Executives at AT&T, Verizon and Comcast published blogposts Friday, insisting that customers’ protections remain in place despite new legislation that revises broadband privacy rules.
Congress on Wednesday sent President Donald Trump legislation that would kill an online privacy regulation, a move that could eventually allow internet providers such as Comcast, AT&T and Verizon to sell the browsing habits of their customers.
AT&T’s Bob Quinn, senior executive vice president of external and legislative affairs and Comcast Deputy Counsel Gerard Lewis sought to calm criticism that the bill puts consumer data at risk of being sold.
“We do not sell our broadband customers’ individual web browsing history,” Lewis wrote. “We did not do it before the FCC’s rules were adopted, and we have no plans to do so.”
Karen Zacharia, Verizon chief privacy officer, added:
“Let’s set the record straight. Verizon does not sell the personal web browsing history of our customers. We don’t do it and that’s the bottom line.”
Quinn offered similar thoughts.
An excerpt of each post follows:
From AT&T’s Quinn:
Given the Beltway reaction to the commendable work by Congress to reverse the FCC’s off-course privacy rules, it’s worth taking a step back to see what’s really going on. First and foremost, all of the rhetoric that asserts – without any factual support – that the CRA vote suddenly eliminated consumer privacy protections is just plain wrong. The reality is that the FCC’s new broadband privacy rules had not yet even taken effect. And no one is saying there shouldn’t be any rules. Supporters of this action all agree that the rescinded FCC rules should be replaced by a return to the long-standing Federal Trade Commission approach. But in today’s overheated political dialogue, it is not surprising that some folks are ignoring the facts.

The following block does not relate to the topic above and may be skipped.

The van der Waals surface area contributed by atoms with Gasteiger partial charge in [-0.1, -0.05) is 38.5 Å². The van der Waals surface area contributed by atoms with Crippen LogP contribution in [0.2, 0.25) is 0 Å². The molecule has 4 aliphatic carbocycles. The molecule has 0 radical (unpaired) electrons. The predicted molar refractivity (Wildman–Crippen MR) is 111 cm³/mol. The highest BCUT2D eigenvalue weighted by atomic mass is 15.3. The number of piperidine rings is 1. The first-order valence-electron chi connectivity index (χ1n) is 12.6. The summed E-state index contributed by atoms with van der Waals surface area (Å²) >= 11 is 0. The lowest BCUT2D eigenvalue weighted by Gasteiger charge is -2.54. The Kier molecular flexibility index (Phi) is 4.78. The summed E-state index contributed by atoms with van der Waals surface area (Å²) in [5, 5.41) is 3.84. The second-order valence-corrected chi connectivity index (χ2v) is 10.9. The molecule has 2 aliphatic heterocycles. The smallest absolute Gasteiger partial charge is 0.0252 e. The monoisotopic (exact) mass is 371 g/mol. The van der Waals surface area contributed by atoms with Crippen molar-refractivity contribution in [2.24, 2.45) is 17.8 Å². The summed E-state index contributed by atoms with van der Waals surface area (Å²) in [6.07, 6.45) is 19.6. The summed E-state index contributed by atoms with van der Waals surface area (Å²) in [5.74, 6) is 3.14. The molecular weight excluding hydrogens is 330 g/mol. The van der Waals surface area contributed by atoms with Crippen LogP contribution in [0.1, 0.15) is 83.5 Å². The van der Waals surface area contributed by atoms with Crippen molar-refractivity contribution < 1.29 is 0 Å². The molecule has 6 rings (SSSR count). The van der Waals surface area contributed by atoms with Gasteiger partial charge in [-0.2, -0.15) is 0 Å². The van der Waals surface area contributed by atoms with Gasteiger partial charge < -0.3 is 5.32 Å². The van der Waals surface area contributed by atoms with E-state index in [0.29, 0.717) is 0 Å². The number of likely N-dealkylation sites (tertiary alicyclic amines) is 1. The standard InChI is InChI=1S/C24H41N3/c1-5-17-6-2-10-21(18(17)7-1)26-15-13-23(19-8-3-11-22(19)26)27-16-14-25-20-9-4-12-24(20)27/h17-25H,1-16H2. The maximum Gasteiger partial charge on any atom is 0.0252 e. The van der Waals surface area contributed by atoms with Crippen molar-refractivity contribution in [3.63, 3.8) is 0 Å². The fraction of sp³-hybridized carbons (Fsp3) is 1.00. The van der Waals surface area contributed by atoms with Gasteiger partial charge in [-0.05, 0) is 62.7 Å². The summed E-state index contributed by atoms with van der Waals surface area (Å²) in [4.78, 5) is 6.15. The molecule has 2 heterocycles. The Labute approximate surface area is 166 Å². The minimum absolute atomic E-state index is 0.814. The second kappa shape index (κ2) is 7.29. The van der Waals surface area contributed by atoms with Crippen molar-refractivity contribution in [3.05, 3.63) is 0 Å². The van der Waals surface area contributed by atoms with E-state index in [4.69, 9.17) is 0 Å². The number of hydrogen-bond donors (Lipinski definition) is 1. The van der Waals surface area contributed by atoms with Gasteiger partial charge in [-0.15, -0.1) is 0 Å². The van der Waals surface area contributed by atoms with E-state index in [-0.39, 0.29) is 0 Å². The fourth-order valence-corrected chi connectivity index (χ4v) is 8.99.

AT&T’s privacy protections are the same today as they were five months ago when the FCC rules were adopted. We had the same protections in place the day before the Congressional resolution was passed, and we will have the same protections the day after President Trump signs the CRA into law. The Congressional action had zero effect on the privacy protections afforded to consumers.
It is also flatly untrue that the Congressional action eliminated all legal protections governing use of consumer information. For example, AT&T and other ISPs’ actions continue to be governed by Section 222 of the Communications Act just as they were for the nearly two years that passed between reclassification of internet access as a Title II service and the passage of new rules last fall. Former FCC Chairman Wheeler wasn’t shouting then that consumers’ privacy was at risk because we had no rules. The statute itself protected consumers. And it will continue to do so until the misguided Title II reclassification decision is rescinded, at which time the FTC will resume regulating consumer broadband privacy, just as it has done since the internet was created decades ago.
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From Comcast’s Lewis:
There’s been a lot of attention and questions about consumer privacy in recent days. At Comcast, we respect and protect our customers’ personal information. Always have, always will. We do not sell our broadband customers’ individual web browsing history. We did not do it before the FCC’s rules were adopted, and we have no plans to do so.
Comcast has committed to privacy principles that are consistent with the FTC’s privacy regime which has applied to all entities in the Internet ecosystem for over 20 years and which continues to apply to Internet edge companies like Google, Facebook, and Amazon. We believe this commitment is legally enforceable in multiple ways, including by state Attorneys General.
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From Verizon’s Zacharia:
“Consumers benefit and innovations flourish when there is one consistent consumer privacy framework that applies to all internet companies and users in the internet ecosystem. That is what Congress voted for this week.
“Let’s set the record straight. Verizon does not sell the personal web browsing history of our customers. We don’t do it and that’s the bottom line.
“We have two programs that use web browsing data — and neither of these programs involves selling customers’ personal web browsing history. Customers have a choice about participating in both programs. The Verizon Selects advertising program makes marketing to customers more personalized and useful — using de-identified information to determine which customers fit into groups that advertisers are trying to reach. The other program provides aggregate insights that might be useful for advertisers and other businesses.”
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